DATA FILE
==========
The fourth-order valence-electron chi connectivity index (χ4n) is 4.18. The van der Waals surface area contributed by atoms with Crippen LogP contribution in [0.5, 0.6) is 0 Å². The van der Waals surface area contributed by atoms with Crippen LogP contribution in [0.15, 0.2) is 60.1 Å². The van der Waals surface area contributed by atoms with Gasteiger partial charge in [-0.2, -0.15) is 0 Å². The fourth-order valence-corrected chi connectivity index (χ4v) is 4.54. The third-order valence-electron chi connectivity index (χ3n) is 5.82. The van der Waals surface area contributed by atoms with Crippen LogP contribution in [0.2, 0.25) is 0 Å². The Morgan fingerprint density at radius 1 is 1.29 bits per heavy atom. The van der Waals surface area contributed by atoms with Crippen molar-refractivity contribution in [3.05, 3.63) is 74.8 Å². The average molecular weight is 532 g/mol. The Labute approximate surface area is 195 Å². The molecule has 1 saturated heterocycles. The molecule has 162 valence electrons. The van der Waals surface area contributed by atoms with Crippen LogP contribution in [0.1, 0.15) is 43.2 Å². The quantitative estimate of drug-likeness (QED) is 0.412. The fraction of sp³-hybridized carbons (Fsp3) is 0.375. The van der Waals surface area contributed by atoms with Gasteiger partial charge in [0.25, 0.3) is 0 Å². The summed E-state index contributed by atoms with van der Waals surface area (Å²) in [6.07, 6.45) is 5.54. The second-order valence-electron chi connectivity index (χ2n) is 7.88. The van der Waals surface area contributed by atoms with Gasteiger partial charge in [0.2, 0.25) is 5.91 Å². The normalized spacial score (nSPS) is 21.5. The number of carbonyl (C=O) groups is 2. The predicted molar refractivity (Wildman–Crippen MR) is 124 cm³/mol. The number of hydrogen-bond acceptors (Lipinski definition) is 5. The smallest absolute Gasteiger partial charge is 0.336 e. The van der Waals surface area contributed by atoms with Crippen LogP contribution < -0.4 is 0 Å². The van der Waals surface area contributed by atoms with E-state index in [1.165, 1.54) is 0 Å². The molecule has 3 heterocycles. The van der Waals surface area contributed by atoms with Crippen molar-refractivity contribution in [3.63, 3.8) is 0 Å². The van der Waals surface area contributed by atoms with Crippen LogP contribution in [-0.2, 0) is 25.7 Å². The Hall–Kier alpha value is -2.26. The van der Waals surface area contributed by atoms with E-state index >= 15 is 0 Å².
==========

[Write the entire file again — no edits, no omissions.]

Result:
The fourth-order valence-electron chi connectivity index (χ4n) is 4.18. The van der Waals surface area contributed by atoms with Crippen LogP contribution in [0.5, 0.6) is 0 Å². The van der Waals surface area contributed by atoms with Crippen LogP contribution in [0.15, 0.2) is 60.1 Å². The van der Waals surface area contributed by atoms with Gasteiger partial charge in [-0.2, -0.15) is 0 Å². The fourth-order valence-corrected chi connectivity index (χ4v) is 4.54. The third-order valence-electron chi connectivity index (χ3n) is 5.82. The van der Waals surface area contributed by atoms with Crippen LogP contribution in [0.2, 0.25) is 0 Å². The Morgan fingerprint density at radius 1 is 1.29 bits per heavy atom. The van der Waals surface area contributed by atoms with Crippen molar-refractivity contribution in [3.05, 3.63) is 74.8 Å². The average molecular weight is 532 g/mol. The Labute approximate surface area is 195 Å². The molecule has 1 saturated heterocycles. The molecule has 162 valence electrons. The van der Waals surface area contributed by atoms with Crippen LogP contribution in [0.1, 0.15) is 43.2 Å². The quantitative estimate of drug-likeness (QED) is 0.412. The fraction of sp³-hybridized carbons (Fsp3) is 0.375. The van der Waals surface area contributed by atoms with Gasteiger partial charge in [0.25, 0.3) is 0 Å². The summed E-state index contributed by atoms with van der Waals surface area (Å²) in [6.07, 6.45) is 5.54. The second-order valence-electron chi connectivity index (χ2n) is 7.88. The van der Waals surface area contributed by atoms with Gasteiger partial charge in [0.2, 0.25) is 5.91 Å². The normalized spacial score (nSPS) is 21.5. The number of carbonyl (C=O) groups is 2. The predicted molar refractivity (Wildman–Crippen MR) is 124 cm³/mol. The number of hydrogen-bond acceptors (Lipinski definition) is 5. The smallest absolute Gasteiger partial charge is 0.336 e. The van der Waals surface area contributed by atoms with Crippen LogP contribution < -0.4 is 0 Å². The van der Waals surface area contributed by atoms with E-state index in [1.165, 1.54) is 0 Å². The molecule has 3 heterocycles. The van der Waals surface area contributed by atoms with Crippen molar-refractivity contribution in [3.63, 3.8) is 0 Å². The van der Waals surface area contributed by atoms with Crippen LogP contribution in [-0.2, 0) is 25.7 Å². The Hall–Kier alpha value is -2.26. The van der Waals surface area contributed by atoms with E-state index >= 15 is 0 Å².